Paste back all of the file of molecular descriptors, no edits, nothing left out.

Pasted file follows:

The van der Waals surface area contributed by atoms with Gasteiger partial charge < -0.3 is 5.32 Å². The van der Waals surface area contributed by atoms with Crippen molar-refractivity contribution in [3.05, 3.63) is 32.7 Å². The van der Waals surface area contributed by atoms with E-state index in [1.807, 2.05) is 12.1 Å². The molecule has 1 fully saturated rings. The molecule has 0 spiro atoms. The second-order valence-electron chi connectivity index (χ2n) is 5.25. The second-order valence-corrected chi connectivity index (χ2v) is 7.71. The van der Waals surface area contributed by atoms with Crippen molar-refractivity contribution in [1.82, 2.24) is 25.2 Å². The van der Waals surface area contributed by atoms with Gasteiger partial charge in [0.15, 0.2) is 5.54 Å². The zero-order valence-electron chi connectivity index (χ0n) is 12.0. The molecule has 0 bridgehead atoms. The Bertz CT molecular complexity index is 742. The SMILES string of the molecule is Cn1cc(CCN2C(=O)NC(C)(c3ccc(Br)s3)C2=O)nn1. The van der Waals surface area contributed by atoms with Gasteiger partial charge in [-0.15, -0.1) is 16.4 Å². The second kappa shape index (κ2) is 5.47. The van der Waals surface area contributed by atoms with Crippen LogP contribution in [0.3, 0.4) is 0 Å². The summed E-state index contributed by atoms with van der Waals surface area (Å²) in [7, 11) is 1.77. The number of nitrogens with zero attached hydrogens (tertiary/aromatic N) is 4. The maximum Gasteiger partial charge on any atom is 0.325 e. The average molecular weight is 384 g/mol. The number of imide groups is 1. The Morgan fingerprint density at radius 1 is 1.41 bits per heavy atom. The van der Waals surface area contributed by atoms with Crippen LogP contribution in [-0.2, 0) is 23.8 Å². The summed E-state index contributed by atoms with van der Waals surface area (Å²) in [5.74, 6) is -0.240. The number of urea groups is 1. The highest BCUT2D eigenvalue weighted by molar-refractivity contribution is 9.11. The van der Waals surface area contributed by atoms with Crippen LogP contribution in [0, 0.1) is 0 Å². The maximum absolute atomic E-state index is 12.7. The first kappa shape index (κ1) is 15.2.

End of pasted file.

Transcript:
The van der Waals surface area contributed by atoms with Gasteiger partial charge < -0.3 is 5.32 Å². The van der Waals surface area contributed by atoms with Crippen molar-refractivity contribution in [3.05, 3.63) is 32.7 Å². The van der Waals surface area contributed by atoms with E-state index in [1.807, 2.05) is 12.1 Å². The molecule has 1 fully saturated rings. The molecule has 0 spiro atoms. The second-order valence-electron chi connectivity index (χ2n) is 5.25. The second-order valence-corrected chi connectivity index (χ2v) is 7.71. The van der Waals surface area contributed by atoms with Crippen molar-refractivity contribution in [1.82, 2.24) is 25.2 Å². The van der Waals surface area contributed by atoms with Gasteiger partial charge in [0.15, 0.2) is 5.54 Å². The zero-order valence-electron chi connectivity index (χ0n) is 12.0. The molecule has 0 bridgehead atoms. The Bertz CT molecular complexity index is 742. The SMILES string of the molecule is Cn1cc(CCN2C(=O)NC(C)(c3ccc(Br)s3)C2=O)nn1. The van der Waals surface area contributed by atoms with Gasteiger partial charge in [-0.15, -0.1) is 16.4 Å². The second kappa shape index (κ2) is 5.47. The van der Waals surface area contributed by atoms with Crippen LogP contribution in [0.3, 0.4) is 0 Å². The summed E-state index contributed by atoms with van der Waals surface area (Å²) in [7, 11) is 1.77. The number of nitrogens with zero attached hydrogens (tertiary/aromatic N) is 4. The maximum Gasteiger partial charge on any atom is 0.325 e. The average molecular weight is 384 g/mol. The number of imide groups is 1. The Morgan fingerprint density at radius 1 is 1.41 bits per heavy atom. The van der Waals surface area contributed by atoms with Crippen LogP contribution in [-0.2, 0) is 23.8 Å². The summed E-state index contributed by atoms with van der Waals surface area (Å²) in [5.74, 6) is -0.240. The number of urea groups is 1. The highest BCUT2D eigenvalue weighted by molar-refractivity contribution is 9.11. The van der Waals surface area contributed by atoms with Crippen LogP contribution in [0, 0.1) is 0 Å². The maximum absolute atomic E-state index is 12.7. The first kappa shape index (κ1) is 15.2.